Trevelyon’s Garden Pin Cushion – Finished!

This beautiful piece of silk on silk embroidery has been safely rolled up for months, waiting for me to find the time to finish the project. I started it way back in March, 2020 . Here is a link to the first post I wrote about the pin cushion.

I was inspired by three different historical references. First and foremost is a petticoat thought to have belonged to Queen Anne of Denmark held in the collection of the Burrell Museum, Glasgow. Having seen and photographed the petticoat years ago when I was in Glasgow, I had access to close up photos that I had taken. This helps enormously when I’m working on an historically inspired piece.

Secondly, a painting of Elizabeth Vernon, the Countess of Southampton, which shows a large  pin cushion her dressing table. Granted, it isn’t an embroidered pin cushion, but it is a very important part of getting dressed every day. Much of a woman’s dress, such as the one she is wearing, was held in place using pins. Just look at how many pins are in the pin cushion!

Thirdly, I again used botanical drawings from the Trevelyon’s Miscellany of 1608. It’s one of my favorite sources for designs as well as history.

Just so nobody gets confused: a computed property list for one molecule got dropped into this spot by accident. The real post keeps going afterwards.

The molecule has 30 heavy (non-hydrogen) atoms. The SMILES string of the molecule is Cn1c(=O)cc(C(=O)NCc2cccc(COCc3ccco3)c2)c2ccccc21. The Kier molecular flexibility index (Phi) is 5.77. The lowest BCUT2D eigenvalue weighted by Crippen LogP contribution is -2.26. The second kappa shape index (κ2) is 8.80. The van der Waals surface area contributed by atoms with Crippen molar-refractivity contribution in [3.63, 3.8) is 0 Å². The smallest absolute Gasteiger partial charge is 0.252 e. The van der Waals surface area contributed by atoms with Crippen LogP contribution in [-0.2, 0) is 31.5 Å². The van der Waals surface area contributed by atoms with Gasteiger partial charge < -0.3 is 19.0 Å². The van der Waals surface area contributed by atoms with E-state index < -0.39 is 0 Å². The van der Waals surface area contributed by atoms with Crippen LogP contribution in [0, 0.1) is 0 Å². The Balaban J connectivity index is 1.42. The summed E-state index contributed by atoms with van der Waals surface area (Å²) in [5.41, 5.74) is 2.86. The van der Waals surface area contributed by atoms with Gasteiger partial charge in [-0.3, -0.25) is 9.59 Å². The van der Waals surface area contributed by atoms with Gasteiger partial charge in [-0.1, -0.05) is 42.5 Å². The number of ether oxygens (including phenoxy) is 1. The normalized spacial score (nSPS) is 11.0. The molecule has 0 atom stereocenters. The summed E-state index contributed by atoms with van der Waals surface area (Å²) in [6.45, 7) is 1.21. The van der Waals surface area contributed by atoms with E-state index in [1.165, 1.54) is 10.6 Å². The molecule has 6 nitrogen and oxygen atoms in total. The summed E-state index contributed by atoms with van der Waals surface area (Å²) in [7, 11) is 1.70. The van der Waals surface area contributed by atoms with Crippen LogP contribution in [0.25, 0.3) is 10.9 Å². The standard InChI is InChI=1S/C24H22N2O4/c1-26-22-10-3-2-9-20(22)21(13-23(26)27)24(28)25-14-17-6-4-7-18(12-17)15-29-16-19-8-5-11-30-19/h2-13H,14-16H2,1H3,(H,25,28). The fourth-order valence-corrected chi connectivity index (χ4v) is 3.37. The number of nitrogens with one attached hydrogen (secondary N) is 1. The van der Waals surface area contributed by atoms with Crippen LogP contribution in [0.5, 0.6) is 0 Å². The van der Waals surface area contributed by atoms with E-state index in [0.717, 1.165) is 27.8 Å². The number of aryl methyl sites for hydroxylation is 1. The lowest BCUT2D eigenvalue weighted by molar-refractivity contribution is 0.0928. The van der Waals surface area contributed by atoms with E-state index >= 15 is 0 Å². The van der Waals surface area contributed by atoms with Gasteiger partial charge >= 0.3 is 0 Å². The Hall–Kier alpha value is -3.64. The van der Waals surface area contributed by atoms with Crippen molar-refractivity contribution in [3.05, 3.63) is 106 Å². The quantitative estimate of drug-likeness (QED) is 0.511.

In my imagination, the embroidery was meant to replicate a small piece of the petticoat that might have been found and turned into a pin cushion as a way to preserve the scrap of beautiful embroidered fabric.

It’s now been made into a pin cushion, filled with crushed walnut shells, trimmed with gold twist and ribbon tassels at each corner. It looks just as I imagined it would look. However, I’m not sure I’ll be putting any pins into it – ever!

Prince’s Thistle – a new crewelwork project!

I’ve been visiting the past more often during this time when we can’t go anywhere else with 100% safety. Through books, podcasts and research, I’ve travelled back to Tudor and Jacobean times and, on one of my travels, I came across the beautiful silver traveling canteen below. Isn’t it just stunning?

If you want to know more about the canteen and Bonnie Prince Charlie, a good place to start is here, at the National Museums Scotland website.

It’s believed that the canteen was a 21st birthday gift to Charles Edward Stuart. He brought the canteen with him to Scotland in 1745. The Duke of Cumberland captured the canteen on the field after the battle of Culloden in April, 1746. Cumberland then gave it to one of his aides, George Kepple, who kept it in his family until 1963. It was acquired by the National Museums Scotland in 1984, after a successful fundraising effort to ensure it remains in Scotland.

It is a beautiful object, with an association to one of the most romantic figures in Scottish history. (Sadly, the reality is less romantic by far…) Nonetheless, the thistle on the cup inspired me to created a new crewelwork design entitled “The Prince’s Thistle”.

Above is a color rendering of the design. As you can see, the stitches include my favorite – laid and couched lattice on the larger leaves. I’ll be using Turkey work for the top of the thistle, as have many other designers. There will be touches of silver in the design as a nod to the silver canteen and the workmanship of Ebenezer Oliphant, the silversmith who created the canteen.